The Street LawyerLarge Print - 1998
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THE STREET LAWYER (Dell publishing, $7.99) opens inside the elevator of swanky Washington, D.C. law firm Drake & Sweeney. The novel's protagonist (Michael Brock) is sharing the lift with a homeless person and has the typical urbanite response to such street urchins: He doesn't really look at him, but he smells him. Homelessness, Grisham drives home in this scene, is a faceless nuisance best ignored.
Unbeknownst to Michael, the homeless man has an axe to grind with the firm. He follows Michael into the law offices where he draws a gun on him and eight of the firm's bulldog litigators, and a hostage situation ensues:
Twenty-two pages later, the gunman is shot dead by a SWAT sniper. Michael, having been standing directly behind him at the time of impact, is covered in blood and pieces of bone and flesh. It's a harrowing experience for the young lawyer, and one that over the next few days evolves into an epiphany that changes his life.
Michael hits the pavement for answers. His search brings him to the 14th Street Legal Clinic, a bare knuckled law office that specializes in pro bono work for the disenfranchised. Their only requirement: You have to be homeless. Enter Mordecai Green.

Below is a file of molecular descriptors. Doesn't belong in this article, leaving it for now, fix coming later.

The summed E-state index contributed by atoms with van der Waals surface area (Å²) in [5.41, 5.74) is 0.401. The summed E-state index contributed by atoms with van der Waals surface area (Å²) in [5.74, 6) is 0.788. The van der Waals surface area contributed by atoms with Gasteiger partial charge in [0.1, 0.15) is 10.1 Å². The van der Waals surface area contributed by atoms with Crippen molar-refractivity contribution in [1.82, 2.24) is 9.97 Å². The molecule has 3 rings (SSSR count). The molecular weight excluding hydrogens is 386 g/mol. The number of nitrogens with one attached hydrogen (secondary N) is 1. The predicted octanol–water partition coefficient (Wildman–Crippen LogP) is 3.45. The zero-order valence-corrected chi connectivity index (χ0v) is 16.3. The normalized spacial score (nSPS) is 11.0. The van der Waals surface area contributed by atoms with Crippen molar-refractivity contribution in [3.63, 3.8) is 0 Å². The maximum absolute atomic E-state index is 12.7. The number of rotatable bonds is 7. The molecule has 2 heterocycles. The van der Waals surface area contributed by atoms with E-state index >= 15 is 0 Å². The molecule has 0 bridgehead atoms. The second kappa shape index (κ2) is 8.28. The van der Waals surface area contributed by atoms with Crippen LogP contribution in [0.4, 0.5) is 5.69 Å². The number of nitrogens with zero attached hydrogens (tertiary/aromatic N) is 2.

Mordecai is chief counsel at the clinic, and a bulldog in his advocacy for the homeless Michael discusses the case with him, and after a bit of investigating learns the shooter had a beef with the law firm Michael is employed by. Whether from intrigue or the yearning to practice law that makes a real difference in people's lives or just plain old-fashioned WASP guilt - probably all three - Michael jumps ship. He becomes the 14th Street Legal Clinic's newest partner.
As the facts of the case come out, Mordecai sees a pattern of lawlessness he can't let alone. Though his clinic be small , he and Michael file suit which pits them against the well-heeled counselors of his former employer. David is taking on Goliath.
Grisham's background in law provides a fascinating look at the process of the American justice system. At times the reader wants to look away - there's a naive wish, I think, by everybody that the system is just. And, often it is, depending on one's perspective. In the end, justice is served in STREET LAWYER, but it takes a meandering, eye-opening course in arriving there. Grisham, at his best when he's writing about the counselors he's fought in the trenches with - whether they be hawks or doves - lands a solid punch with STREET LAWYER.
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